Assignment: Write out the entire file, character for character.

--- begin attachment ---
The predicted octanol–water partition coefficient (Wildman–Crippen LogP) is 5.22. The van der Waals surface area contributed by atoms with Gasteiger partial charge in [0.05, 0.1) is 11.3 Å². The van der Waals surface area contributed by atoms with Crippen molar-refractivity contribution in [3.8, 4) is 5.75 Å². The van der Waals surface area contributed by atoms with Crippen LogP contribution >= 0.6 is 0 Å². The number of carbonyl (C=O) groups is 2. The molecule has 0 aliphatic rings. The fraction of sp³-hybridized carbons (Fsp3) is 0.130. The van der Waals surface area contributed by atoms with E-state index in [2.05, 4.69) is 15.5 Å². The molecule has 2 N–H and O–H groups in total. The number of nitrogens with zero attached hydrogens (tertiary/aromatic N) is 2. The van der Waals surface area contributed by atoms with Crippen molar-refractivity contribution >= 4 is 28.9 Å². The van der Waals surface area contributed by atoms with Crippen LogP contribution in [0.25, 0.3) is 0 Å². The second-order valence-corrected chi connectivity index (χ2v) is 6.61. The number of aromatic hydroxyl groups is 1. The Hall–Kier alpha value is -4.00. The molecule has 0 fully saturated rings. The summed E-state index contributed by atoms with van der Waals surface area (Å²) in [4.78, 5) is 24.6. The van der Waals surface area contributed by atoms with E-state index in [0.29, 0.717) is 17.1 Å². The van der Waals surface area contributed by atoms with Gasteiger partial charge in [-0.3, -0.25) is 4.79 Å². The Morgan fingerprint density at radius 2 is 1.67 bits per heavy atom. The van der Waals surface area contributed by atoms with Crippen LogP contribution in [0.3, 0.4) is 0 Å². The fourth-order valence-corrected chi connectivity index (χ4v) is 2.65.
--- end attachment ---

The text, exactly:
The predicted octanol–water partition coefficient (Wildman–Crippen LogP) is 5.22. The van der Waals surface area contributed by atoms with Gasteiger partial charge in [0.05, 0.1) is 11.3 Å². The van der Waals surface area contributed by atoms with Crippen molar-refractivity contribution in [3.8, 4) is 5.75 Å². The van der Waals surface area contributed by atoms with Crippen LogP contribution >= 0.6 is 0 Å². The number of carbonyl (C=O) groups is 2. The molecule has 0 aliphatic rings. The fraction of sp³-hybridized carbons (Fsp3) is 0.130. The van der Waals surface area contributed by atoms with E-state index in [2.05, 4.69) is 15.5 Å². The molecule has 2 N–H and O–H groups in total. The number of nitrogens with zero attached hydrogens (tertiary/aromatic N) is 2. The van der Waals surface area contributed by atoms with Crippen molar-refractivity contribution >= 4 is 28.9 Å². The van der Waals surface area contributed by atoms with Crippen LogP contribution in [0.25, 0.3) is 0 Å². The second-order valence-corrected chi connectivity index (χ2v) is 6.61. The number of aromatic hydroxyl groups is 1. The Hall–Kier alpha value is -4.00. The molecule has 0 fully saturated rings. The summed E-state index contributed by atoms with van der Waals surface area (Å²) in [4.78, 5) is 24.6. The van der Waals surface area contributed by atoms with E-state index in [0.29, 0.717) is 17.1 Å². The van der Waals surface area contributed by atoms with Gasteiger partial charge in [-0.3, -0.25) is 4.79 Å². The Morgan fingerprint density at radius 2 is 1.67 bits per heavy atom. The van der Waals surface area contributed by atoms with Crippen LogP contribution in [0.3, 0.4) is 0 Å². The fourth-order valence-corrected chi connectivity index (χ4v) is 2.65.